NICC president advocates for levy continuation on Sept. 11 ballot

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Dr. Liang Chee Wee, president of Northeast Iowa Community College, recently spoke to the Guttenberg Rotary Club about the upcoming levy vote and about President Trump's visit to the college. At right is Karilyn McArthur, Guttenberg Rotary president. (Press photo by Shelia Tomkins)

  By Shelia Tomkins

On Sept. 11, voters in the Northeast Iowa Community Collelge district will be asked to decide whether to continue the current tax levy for the school.

Dr. Liang Chee Wee, president of Northeast Iowa Community College, visited the Guttenberg Rotary Club in August to talk about the school's accomplishments and ask  voters to continue their support by "investing in people through us."

"I hope in the past 52 years, NICC has earned your trust and is deserving of your vote," he said.

The $39 million bond levy measure is not a new tax but rather a continuation of a levy approved ten years ago. Dr. Wee said a yes vote will allow the college to accomplish four goals: 1) keep up with technology; 2) improve security, both physical security on the campus as well as cybersecurity; 3) complete infrastructure work, such as insulation, bathrooms, parking lots, etc.; 4) improve programming and services, including ways to create spaces that are flexible for learning. Dr. Wee estimates that the levy currently costs the average homeowner $1.89 a month.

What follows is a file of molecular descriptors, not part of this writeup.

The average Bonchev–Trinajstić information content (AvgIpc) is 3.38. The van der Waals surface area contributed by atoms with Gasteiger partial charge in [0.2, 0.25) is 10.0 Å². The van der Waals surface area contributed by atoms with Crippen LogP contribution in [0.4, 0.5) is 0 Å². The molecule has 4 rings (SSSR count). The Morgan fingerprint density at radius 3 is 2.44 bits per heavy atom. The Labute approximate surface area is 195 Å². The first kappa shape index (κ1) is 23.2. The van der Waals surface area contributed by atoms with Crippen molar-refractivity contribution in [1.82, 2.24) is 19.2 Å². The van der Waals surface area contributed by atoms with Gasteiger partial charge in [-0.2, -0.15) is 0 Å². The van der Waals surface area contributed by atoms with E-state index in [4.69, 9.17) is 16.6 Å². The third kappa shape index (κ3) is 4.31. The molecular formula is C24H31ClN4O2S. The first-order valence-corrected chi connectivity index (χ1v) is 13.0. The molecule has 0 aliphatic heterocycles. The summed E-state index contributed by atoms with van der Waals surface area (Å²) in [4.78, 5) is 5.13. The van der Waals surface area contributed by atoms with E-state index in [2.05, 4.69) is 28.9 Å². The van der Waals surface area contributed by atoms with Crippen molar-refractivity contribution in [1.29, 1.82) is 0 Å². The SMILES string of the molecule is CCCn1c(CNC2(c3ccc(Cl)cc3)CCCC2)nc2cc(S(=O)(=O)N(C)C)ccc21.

Dr. Wee said the college works with local employers to provide a skilled workforce that helps grow the local economy. More than 25,000 students have graduated from the college since it began, and over 85% of those graduates live in Northeast Iowa. 

Locally, more than $5 million in state training funds were secured for Clayton County companies since 1985, in support of nearly 1,600 new and existing jobs. 

The NICC president touched on the national burden of student debt. He noted that full-time tuition at NICC is 35% less than Iowa public universities and 83% less than Iowa private universities. One year after graduation, 95% of NICC students are employed or continuing their education.

President Trump's visit

Dr. Wee shared details of a visit from President Donald Trump in July. "It's not every day you get a call from the White House," he said with a smile, telling of the seven-days notice given in advance to prepare for the visit. 

The President toured NICC's advanced manufacturing lab and Dr. Wee reports that the President was impressed and "very interested in American-made products." NICC received media attention from around the world during the visit. 

"The reason I mention this is because the 2007 levy helped finance the lab and 10 years later we were able to showcase it," he said. "In 2007 it allowed us to have a state-of-the art facility."

Dr. Wee said that following the visit, President Trump signed a bill that had been languishing since 2006 that renews a federal workforce development program.

"It's always a pleasure and honor to host a sitting president," he said, adding that in 2011 President Obama also visited the school, making it the only community college to have hosted two presidential visits.

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